Trauma patient dies after errors in move to rehab

7:30 pm on 29 February 2016

A man who had been recovering well at Waikato Hospital died within four days following a botched transfer to a rehabilitation facility.

Health and Disability Commissioner Anthony Hill said in a report today that the Waikato District Health Board and ABI Rehabilitation New Zealand Limited were both at fault in the case.

Health and Disability Commissioner Anthony Hill.

Health and Disability Commissioner Anthony Hill. Photo: Supplied

Mr Hill said the 58-year-old man had sustained multiple injuries in an accident and required time in intensive care.

He made good progress, however, on medications including a blood-thinner known as Clexane, which reduces the risk of deep vein thrombosis, and pain relief.

It was decided to move him to rehabilitation closer to his home, but flight arrangements meant the move did not occur until late on a Friday night.

Three syringes of the Clexane medication were given to the patient's wife, Mrs A, to be given to him over the next several days at the rehabilitation facility, but confusion and a lack of documentation sent with Mr A meant the Clexane was never given to Mr A. He also did not receive a medical review or assessment at the facility when he was admitted.

Mr Hill said the public hospital discharge summary did not refer to discharge medications or the ongoing use of Clexame or anti DVT-regime.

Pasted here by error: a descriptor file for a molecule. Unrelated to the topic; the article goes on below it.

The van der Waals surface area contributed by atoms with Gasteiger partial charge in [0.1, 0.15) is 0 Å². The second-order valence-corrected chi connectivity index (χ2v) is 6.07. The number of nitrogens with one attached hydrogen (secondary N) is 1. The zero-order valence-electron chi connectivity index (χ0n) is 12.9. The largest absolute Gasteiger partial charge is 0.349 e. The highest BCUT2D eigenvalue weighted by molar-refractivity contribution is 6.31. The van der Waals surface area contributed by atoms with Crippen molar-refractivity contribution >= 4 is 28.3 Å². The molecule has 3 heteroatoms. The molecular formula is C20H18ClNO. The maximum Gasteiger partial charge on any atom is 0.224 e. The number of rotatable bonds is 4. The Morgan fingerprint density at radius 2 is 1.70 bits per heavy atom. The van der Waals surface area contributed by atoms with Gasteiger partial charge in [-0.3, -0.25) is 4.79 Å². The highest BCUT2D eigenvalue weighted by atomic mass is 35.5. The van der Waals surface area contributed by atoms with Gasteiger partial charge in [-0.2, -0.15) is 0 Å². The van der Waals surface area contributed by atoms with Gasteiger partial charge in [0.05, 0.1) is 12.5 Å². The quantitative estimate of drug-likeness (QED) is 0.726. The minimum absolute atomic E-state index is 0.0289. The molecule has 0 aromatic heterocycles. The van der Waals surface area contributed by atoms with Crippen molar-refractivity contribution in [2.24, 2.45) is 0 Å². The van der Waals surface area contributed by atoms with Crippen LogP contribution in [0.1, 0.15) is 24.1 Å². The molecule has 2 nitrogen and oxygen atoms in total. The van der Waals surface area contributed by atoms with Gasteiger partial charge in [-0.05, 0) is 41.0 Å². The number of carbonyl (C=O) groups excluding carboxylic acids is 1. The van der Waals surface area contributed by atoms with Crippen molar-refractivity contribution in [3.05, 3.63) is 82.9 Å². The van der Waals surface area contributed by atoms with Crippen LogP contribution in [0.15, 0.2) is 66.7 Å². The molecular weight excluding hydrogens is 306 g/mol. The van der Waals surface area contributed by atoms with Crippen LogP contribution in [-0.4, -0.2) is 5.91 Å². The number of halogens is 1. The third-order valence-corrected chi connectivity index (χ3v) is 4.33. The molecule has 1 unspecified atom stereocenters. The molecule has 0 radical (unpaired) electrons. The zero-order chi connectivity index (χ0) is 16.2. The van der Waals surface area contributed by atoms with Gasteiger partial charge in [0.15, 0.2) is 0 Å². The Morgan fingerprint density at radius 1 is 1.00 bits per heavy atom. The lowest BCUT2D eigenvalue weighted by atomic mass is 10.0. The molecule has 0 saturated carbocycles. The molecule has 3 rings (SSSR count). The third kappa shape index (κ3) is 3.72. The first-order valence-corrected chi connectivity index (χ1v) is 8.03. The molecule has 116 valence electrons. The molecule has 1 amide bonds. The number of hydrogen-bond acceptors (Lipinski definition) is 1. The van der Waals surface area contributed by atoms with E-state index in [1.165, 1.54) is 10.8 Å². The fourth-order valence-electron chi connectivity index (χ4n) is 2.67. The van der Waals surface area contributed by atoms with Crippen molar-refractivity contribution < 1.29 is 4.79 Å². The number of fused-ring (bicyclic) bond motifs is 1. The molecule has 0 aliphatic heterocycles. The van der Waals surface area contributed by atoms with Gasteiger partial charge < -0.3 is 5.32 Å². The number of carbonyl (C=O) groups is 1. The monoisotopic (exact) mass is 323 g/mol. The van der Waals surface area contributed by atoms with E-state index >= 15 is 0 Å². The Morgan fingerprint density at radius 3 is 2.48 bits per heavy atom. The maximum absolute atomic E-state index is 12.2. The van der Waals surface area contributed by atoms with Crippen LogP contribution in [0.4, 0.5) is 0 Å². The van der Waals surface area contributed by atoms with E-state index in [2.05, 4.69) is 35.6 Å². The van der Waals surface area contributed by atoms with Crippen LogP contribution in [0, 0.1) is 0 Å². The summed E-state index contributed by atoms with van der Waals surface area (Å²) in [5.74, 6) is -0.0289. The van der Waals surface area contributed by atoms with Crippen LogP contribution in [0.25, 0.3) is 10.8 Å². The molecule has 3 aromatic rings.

Confusion and incorrect information meant that for two days Mr A had inadequate pain relief, and he received no Clexane at all at the facility.

He died with an autopsy indicating death was due to a pulmonary embolus following deep-vein thrombosis.

Mr Hill said Mr A's right to co-ordination and continuity of care was compromised by the DHB. He said for its part ABI Rehabilitation had two policies regarding admission, which resulted in very unclear direction to staff about the admission requirements and timing of a medical review.

"It is unreasonable for a trauma patient to wait more than 72 hours to be assessed for admission by medical staff in a new facility. In my view this was a wholly unacceptable situation," said Mr Hill.

Mr Hill said he had recommended the DHB carry out a random audit of discharge summaries from its Trauma Service to ensure improvements including a checklist were being followed.

"I want to see not only that policies are in place but they are [also] being effectively complied with. So what I'm looking for is the reassurance from the DHB that in fact change has occurred and that it is being reliably complied with."

The DHB's executive director of the Waikato Hospital Service, Brett Paradine, said it had taken responsibility and apologised unreservedly for the errors.

He said the DHB has had the findings from Mr Hill since December and had already begun making changes, including reviewing its pre-transfer checklist for major trauma patients being transferred to other facilities.

"I think the key thing is to make sure that the discharge preparation is done well in a way that all members of the team understand and is communicated to the receiving facility - I think that's where this has clearly fallen down," said Mr Paradine.

ABI New Zealand did not respond to a request for comment.